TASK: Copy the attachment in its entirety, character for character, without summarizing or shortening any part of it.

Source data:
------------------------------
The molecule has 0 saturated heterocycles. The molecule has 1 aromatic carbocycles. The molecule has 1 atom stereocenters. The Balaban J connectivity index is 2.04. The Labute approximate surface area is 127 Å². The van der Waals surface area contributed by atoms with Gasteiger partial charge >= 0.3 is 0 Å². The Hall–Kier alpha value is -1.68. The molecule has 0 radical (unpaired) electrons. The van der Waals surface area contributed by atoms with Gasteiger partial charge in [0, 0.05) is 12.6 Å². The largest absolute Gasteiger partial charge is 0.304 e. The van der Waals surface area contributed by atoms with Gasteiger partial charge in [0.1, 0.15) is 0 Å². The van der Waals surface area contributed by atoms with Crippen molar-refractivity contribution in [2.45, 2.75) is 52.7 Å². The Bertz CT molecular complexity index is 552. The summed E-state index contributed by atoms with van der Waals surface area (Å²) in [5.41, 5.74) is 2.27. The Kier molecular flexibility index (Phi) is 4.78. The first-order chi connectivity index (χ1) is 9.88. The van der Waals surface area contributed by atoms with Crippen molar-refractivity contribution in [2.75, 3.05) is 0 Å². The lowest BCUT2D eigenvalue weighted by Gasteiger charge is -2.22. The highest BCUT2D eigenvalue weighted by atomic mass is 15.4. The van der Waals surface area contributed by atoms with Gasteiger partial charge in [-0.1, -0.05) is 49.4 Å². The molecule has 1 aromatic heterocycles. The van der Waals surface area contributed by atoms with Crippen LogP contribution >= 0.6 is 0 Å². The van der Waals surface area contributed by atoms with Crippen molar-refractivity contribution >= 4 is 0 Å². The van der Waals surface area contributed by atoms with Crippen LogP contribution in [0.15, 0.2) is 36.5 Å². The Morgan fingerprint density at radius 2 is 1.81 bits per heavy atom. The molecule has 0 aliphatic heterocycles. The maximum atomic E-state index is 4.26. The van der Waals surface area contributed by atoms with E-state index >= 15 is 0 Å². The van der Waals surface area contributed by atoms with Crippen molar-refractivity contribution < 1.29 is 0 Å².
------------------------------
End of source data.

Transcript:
The molecule has 0 saturated heterocycles. The molecule has 1 aromatic carbocycles. The molecule has 1 atom stereocenters. The Balaban J connectivity index is 2.04. The Labute approximate surface area is 127 Å². The van der Waals surface area contributed by atoms with Gasteiger partial charge >= 0.3 is 0 Å². The Hall–Kier alpha value is -1.68. The molecule has 0 radical (unpaired) electrons. The van der Waals surface area contributed by atoms with Gasteiger partial charge in [0, 0.05) is 12.6 Å². The largest absolute Gasteiger partial charge is 0.304 e. The van der Waals surface area contributed by atoms with Gasteiger partial charge in [0.1, 0.15) is 0 Å². The van der Waals surface area contributed by atoms with Crippen molar-refractivity contribution in [2.45, 2.75) is 52.7 Å². The Bertz CT molecular complexity index is 552. The summed E-state index contributed by atoms with van der Waals surface area (Å²) in [5.41, 5.74) is 2.27. The Kier molecular flexibility index (Phi) is 4.78. The first-order chi connectivity index (χ1) is 9.88. The van der Waals surface area contributed by atoms with Crippen molar-refractivity contribution in [2.75, 3.05) is 0 Å². The lowest BCUT2D eigenvalue weighted by Gasteiger charge is -2.22. The highest BCUT2D eigenvalue weighted by atomic mass is 15.4. The van der Waals surface area contributed by atoms with Gasteiger partial charge in [-0.1, -0.05) is 49.4 Å². The molecule has 1 aromatic heterocycles. The van der Waals surface area contributed by atoms with Crippen LogP contribution >= 0.6 is 0 Å². The van der Waals surface area contributed by atoms with Crippen molar-refractivity contribution >= 4 is 0 Å². The van der Waals surface area contributed by atoms with Crippen LogP contribution in [0.15, 0.2) is 36.5 Å². The Morgan fingerprint density at radius 2 is 1.81 bits per heavy atom. The molecule has 0 aliphatic heterocycles. The maximum atomic E-state index is 4.26. The van der Waals surface area contributed by atoms with E-state index >= 15 is 0 Å². The van der Waals surface area contributed by atoms with Crippen molar-refractivity contribution < 1.29 is 0 Å².